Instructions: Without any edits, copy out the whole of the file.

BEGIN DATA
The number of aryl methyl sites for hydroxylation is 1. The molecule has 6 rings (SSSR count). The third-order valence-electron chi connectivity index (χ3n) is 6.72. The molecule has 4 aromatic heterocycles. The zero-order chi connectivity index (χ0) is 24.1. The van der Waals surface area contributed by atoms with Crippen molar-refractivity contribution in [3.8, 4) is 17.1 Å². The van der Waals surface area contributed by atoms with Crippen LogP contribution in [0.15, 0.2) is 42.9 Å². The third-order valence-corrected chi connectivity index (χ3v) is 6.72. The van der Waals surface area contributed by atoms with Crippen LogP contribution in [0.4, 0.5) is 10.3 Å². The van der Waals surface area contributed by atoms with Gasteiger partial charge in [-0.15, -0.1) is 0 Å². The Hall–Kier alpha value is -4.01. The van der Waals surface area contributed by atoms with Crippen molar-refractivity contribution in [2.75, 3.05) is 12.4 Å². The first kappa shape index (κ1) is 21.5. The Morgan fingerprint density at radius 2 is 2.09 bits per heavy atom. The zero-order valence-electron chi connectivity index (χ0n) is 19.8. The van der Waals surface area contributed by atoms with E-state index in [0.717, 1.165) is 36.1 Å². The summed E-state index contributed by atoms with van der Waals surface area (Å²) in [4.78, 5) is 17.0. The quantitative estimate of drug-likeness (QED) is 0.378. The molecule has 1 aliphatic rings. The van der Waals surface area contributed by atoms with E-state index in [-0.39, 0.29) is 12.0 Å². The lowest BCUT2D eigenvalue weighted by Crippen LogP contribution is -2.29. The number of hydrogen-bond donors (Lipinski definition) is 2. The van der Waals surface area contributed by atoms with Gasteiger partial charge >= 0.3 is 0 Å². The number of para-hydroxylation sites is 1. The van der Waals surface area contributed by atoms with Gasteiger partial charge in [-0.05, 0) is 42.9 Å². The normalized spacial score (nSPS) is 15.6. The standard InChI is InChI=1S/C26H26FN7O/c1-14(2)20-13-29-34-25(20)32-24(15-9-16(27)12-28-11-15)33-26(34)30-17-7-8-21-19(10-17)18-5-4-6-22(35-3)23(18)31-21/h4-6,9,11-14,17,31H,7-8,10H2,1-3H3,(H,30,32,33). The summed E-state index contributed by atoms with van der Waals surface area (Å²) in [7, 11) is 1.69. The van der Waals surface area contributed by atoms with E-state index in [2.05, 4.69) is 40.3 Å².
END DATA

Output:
The number of aryl methyl sites for hydroxylation is 1. The molecule has 6 rings (SSSR count). The third-order valence-electron chi connectivity index (χ3n) is 6.72. The molecule has 4 aromatic heterocycles. The zero-order chi connectivity index (χ0) is 24.1. The van der Waals surface area contributed by atoms with Crippen molar-refractivity contribution in [3.8, 4) is 17.1 Å². The van der Waals surface area contributed by atoms with Crippen LogP contribution in [0.15, 0.2) is 42.9 Å². The third-order valence-corrected chi connectivity index (χ3v) is 6.72. The van der Waals surface area contributed by atoms with Crippen LogP contribution in [0.4, 0.5) is 10.3 Å². The van der Waals surface area contributed by atoms with Gasteiger partial charge in [-0.15, -0.1) is 0 Å². The Hall–Kier alpha value is -4.01. The van der Waals surface area contributed by atoms with Crippen molar-refractivity contribution in [2.75, 3.05) is 12.4 Å². The first kappa shape index (κ1) is 21.5. The Morgan fingerprint density at radius 2 is 2.09 bits per heavy atom. The zero-order valence-electron chi connectivity index (χ0n) is 19.8. The van der Waals surface area contributed by atoms with E-state index in [0.717, 1.165) is 36.1 Å². The summed E-state index contributed by atoms with van der Waals surface area (Å²) in [4.78, 5) is 17.0. The quantitative estimate of drug-likeness (QED) is 0.378. The molecule has 1 aliphatic rings. The van der Waals surface area contributed by atoms with E-state index in [-0.39, 0.29) is 12.0 Å². The lowest BCUT2D eigenvalue weighted by Crippen LogP contribution is -2.29. The number of hydrogen-bond donors (Lipinski definition) is 2. The van der Waals surface area contributed by atoms with Gasteiger partial charge >= 0.3 is 0 Å². The number of para-hydroxylation sites is 1. The van der Waals surface area contributed by atoms with Gasteiger partial charge in [-0.05, 0) is 42.9 Å². The normalized spacial score (nSPS) is 15.6. The standard InChI is InChI=1S/C26H26FN7O/c1-14(2)20-13-29-34-25(20)32-24(15-9-16(27)12-28-11-15)33-26(34)30-17-7-8-21-19(10-17)18-5-4-6-22(35-3)23(18)31-21/h4-6,9,11-14,17,31H,7-8,10H2,1-3H3,(H,30,32,33). The summed E-state index contributed by atoms with van der Waals surface area (Å²) in [7, 11) is 1.69. The van der Waals surface area contributed by atoms with E-state index in [2.05, 4.69) is 40.3 Å².